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Tips for Family Cruises

Troll for Deals Early

Most family discounts tend to be promotions for early bookings rather than last-minute specials. Because of the sagging economy, it's commonplace to pay about $100 per person, per day. That includes all the food you could possibly eat, accommodations, and a dizzying variety of activities. Alcohol and soda are usually extra, but iced tea, lemonade, and, of course, water are gratis. Adina Ledford, a mom of two from Charlotte, NC, recommends, a site that lets travel agents bid for your business. "But some sneak in a room other than what you've asked for to get the lower price to pop up, so check carefully before you buy," she says.

Look into Brand-New Ships

Norwegian and Royal Caribbean International both have gargantuan, best-in-class vessels that shoved off this year, while Carnival and Disney have impressive new "cities at sea" on order for 2011. These boats are among the largest ever to set sail, with incredible innovations like Cirque Dreams and Dinner and massive water parks on the top deck. You'll also find many more family-oriented staterooms than in the past. "Typically, a group of four had to cram into a 200-square-foot cabin or pay for two cabins," says Lissa Harnish Poirot, editor of Family Vacation Critic, a partner site of But now cruise lines are fighting to attract families with plenty of comfortable rooms for four.

The downside of any spanking-new ship, though, is that some minor kinks may not have been identified and fully ironed out yet. Expect an occasional line for brunch or the most popular show. On the inaugural voyage of the Norwegian's Epic, some complained about the lack of true bathroom doors in the sleek staterooms.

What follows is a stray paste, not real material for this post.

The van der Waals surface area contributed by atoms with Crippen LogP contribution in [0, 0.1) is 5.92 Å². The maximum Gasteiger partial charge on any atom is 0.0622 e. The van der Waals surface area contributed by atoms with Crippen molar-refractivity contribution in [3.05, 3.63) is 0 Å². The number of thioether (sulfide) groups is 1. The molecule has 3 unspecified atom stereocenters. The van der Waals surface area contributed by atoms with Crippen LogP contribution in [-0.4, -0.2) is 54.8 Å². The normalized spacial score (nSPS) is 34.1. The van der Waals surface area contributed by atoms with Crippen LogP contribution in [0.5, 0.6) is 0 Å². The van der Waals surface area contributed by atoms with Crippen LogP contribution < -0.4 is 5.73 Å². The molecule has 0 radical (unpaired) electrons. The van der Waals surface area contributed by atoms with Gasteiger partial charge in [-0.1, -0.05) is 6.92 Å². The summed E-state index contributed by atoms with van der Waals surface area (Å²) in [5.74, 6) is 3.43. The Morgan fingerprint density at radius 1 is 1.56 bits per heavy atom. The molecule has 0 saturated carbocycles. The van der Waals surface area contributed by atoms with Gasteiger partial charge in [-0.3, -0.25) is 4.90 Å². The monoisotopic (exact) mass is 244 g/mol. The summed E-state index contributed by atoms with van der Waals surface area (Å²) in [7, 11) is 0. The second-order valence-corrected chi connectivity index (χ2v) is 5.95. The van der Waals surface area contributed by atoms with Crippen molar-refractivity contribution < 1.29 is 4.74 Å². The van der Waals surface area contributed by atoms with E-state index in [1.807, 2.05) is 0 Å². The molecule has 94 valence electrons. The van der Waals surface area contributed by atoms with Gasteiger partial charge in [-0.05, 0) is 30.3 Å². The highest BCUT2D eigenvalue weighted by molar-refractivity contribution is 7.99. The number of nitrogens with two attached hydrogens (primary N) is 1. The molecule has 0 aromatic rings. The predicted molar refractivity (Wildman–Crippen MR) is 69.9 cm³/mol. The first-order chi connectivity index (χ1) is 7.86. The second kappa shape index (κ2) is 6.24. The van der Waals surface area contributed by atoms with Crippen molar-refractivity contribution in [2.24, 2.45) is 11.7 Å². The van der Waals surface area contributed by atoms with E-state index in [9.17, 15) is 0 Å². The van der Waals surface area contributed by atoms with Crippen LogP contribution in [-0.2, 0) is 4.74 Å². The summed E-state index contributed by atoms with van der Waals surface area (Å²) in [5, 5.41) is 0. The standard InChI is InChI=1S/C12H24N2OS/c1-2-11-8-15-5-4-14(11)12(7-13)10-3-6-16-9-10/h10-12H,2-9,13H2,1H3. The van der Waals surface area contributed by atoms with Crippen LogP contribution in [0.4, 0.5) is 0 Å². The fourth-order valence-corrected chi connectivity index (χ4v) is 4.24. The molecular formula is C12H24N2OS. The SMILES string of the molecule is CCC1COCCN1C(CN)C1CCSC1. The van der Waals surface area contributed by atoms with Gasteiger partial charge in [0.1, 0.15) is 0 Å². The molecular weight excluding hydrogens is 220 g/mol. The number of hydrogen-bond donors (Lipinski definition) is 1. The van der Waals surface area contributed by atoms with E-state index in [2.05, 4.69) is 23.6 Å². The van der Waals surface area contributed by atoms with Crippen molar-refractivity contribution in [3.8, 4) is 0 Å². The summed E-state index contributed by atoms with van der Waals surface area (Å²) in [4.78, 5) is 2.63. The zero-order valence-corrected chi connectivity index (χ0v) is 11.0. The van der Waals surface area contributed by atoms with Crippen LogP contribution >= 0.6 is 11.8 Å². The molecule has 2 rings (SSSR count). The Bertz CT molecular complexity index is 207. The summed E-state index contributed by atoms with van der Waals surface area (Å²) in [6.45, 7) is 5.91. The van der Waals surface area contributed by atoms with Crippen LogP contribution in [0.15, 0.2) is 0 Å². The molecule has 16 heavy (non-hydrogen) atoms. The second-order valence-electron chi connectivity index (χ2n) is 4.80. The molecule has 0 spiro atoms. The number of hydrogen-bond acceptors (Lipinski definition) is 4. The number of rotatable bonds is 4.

Plan to Take Full Advantage of Kid Camps and Programs

Moms say the big plus of a cruise is freedom: plenty of downtime for you, thanks to scores of free diversions for the kids, from pie-splattering contests to souvenir-crafting sessions. Just double-check what's offered and for which of your kids before you board. Policies vary. Danielle Arcadi, a mom from Peoria, AZ, learned her lesson after taking a Royal Caribbean trip with her 2-year-old. "He was stir-crazy but couldn't get into the camp," she says. Also ask whether children need to be potty trained and whether older kids are allowed to check themselves out of the center (sometimes they are, unless you request otherwise).

Avoid Rowdy Revelers

Jennifer Norwood-Martin, a mom from gainesville, GA, found out that May is not the ideal time to take a relaxing family cruise on Carnival. "It was a party crowd, for sure," she recalls. "I just remember thinking, 'So this is why they call it the fun ship.' " Norwood-Martin, a performing arts teacher, even ran into some of her high school seniors on board. However, moms we talked to gave Carnival high marks at quieter times of the year, citing the budget-friendly pricing and the wide variety of activities. So no matter which cruise line you decide on, plan around spring break and the senior trips that typically take place in May and early June. Also, look for ships with different pools for adults only and for families.

Allow Enough Time

How long of a vacation to book? That depends on your schedule and budget, of course, but the consensus among experienced cruisers is that longer is better if you can swing it. "Seven days is how long it truly takes our family to relax," says cruise veteran Julie Beckstein, a mom of five from Lexington, SC. "Five days is too rushed." There's so much to do on a cruise vacation, a long weekend will likely leave you wanting more!